$83,000 in Carmel Redevlopment Commission projects delayed by council

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  • Bob

    While, as expected, mayor supporters call this “politics at its lowest”, I believe it is both prudent and accountable for the council to make certain the CRC does in fact have funds to pay for it. The Council repeatedly asked if the CRC had the funds to pay this. The answer was always “It is budgeted.” Mr. Engleking finally, when asked if the money was in the bank, mumbled yes.
    But, it seems to me, looking at the CRC actuals to date as of 2/28/2014, they have appropriated exactly ZERO dollars for this (and they do not even begin accumulating funds to pay for these contracts until April).
    Given that the CRC’s own financial advisors (Umbaugh) project TIF will be down again in 2014 (by $3+million) and they have not put any money into a Contingency Reserve Fund to pay for any lawsuits (of which they have already lost one and don’t have the funds to pay for it until June/July and then only 1/3 of the settlement), the bigger question is not did the CRC approve the work; rather it is was the work done with no funds to pay for it? That, to me will make Carmel look ‘bad’ far, far worse than the council doing its due diligence.

    • Bruce Kimball

      Bob, I don’t know where you are getting your figures but Umbagh with the latest figures is showing a solid 4.5% growth in TIF revenues for 2014. It would have been higher but some lingering appeals just got settled from the previous recession.

      $100’s of millions of new projects are on the books or will be coming off the drawing board soon. Carmel has positioned itself not only to be a leader in Indiana but the Midwest for attracting jobs and employers while maintain a high quality of life.

      • Rick Smith

        “Matthes also noted during the committee meeting that projected TIF
        revenue from the Barrington of Carmel development will not be collected
        in the future and that a recent Indiana Department of Local Government
        Finance clarification of the TIF statute means that the city will eat
        about $1.5 million in losses from residential assessed valuation in TIF
        districts and record none of the corresponding gains – both things that
        will reduce TIF projections.”

        http://currentincarmel.com/carmel-looking-to-refinance-152-million-in-bonds

      • Bob

        First, it should be known you were the source of the quote that this was “politics at its lowest.” You are an ardent supporter of the mayor and that is fine. I prefer truth and facts.
        Second, I was in the room when the $16 million figure (down from the CRC “projected revenue”-per their own budget-of $19 million) was given by the representative from Umbaugh. You were not.
        Third, while any increase is more than welcome, where is there any evidence what you say is true?
        Fourth, just to put your reputed 4.5% TIF increase into context, the state of Indiana’s Per Capita Income rose 2+%, yet we fell from 30th to 38th in the nation. Housing prices are up 20% from their low. The point being an increase of 4.5% from 1 is a far, far different thing as the same increase starting from 2.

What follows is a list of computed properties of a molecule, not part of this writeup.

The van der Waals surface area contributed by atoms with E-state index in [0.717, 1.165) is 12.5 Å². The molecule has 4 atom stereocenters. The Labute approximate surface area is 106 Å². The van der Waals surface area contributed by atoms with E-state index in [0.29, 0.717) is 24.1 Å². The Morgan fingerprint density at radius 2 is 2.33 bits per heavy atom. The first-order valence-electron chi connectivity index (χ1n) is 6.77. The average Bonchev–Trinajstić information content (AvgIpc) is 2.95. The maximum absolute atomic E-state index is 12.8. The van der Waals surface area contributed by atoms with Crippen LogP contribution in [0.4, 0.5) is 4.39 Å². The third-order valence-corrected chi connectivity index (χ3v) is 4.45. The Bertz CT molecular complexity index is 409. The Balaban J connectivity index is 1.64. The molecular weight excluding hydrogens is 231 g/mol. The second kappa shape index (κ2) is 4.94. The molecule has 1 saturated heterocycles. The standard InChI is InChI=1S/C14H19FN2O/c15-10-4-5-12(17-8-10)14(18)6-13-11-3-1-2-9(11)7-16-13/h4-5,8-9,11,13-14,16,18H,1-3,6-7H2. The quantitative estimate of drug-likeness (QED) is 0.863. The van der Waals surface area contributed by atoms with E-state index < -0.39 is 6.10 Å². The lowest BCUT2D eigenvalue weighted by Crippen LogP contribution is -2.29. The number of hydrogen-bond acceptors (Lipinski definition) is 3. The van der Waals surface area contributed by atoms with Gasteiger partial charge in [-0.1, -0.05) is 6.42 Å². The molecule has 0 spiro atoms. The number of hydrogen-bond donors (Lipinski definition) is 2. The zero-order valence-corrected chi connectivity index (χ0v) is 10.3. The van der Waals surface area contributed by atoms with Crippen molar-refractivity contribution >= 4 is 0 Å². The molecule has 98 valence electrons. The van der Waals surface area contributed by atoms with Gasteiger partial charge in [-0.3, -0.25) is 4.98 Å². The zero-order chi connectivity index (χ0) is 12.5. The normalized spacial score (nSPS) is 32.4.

• Rick Smith

    Councilor Sue Finkam said she thinks certain council members are just playing politics with the projects. She called their actions “damaging.”

    “I think it was either politically motivated or being really conservative,” she said.

    “When we delay these projects and we can’t get them done on time, it makes Carmel look bad.”
    —————————————————————————————————————————–
    This is an excerpt from the 1999 State of the City. Did the mayor make Carmel look bad by not executing City Center and the Museum on his initial optimistic time frame? How does the rest of what he claimed look a decade and a half later?

    “The plans for our largest partnership, Carmel’s City Center, have been developed during the past
    two years. This project, in its third year, will show a rapid increase in building activity.
    Our successful bidder for the residential section of the center, AMLI, came in forty-three percent (43%)
    above our bid request.

    They are not alone in their belief in this project. Several local developers are in discussions about the office and retail sections of the Center. And, earlier this year, I met representatives from the Gallery of French pre-Impressionist Art who are interested in housing their collection in the Museum building in City Center. In addition, we’re working on a plan that will get the Performing Arts Center underway in the year 2000.

    The success of the tax incremental financing, or TIF district, we created to build this project was
    based on the tax revenue from 700,000 additional square feet of commercial construction. We currently have more
    than 3 million square feet proposed. This is far more than we had envisioned being built in the
    next 10 years. As a result, this growth will allow us the opportunity to use the property tax revenue
    from these projects to begin construction on our Performing Arts Center and Museum years sooner
    than we had originally anticipated.”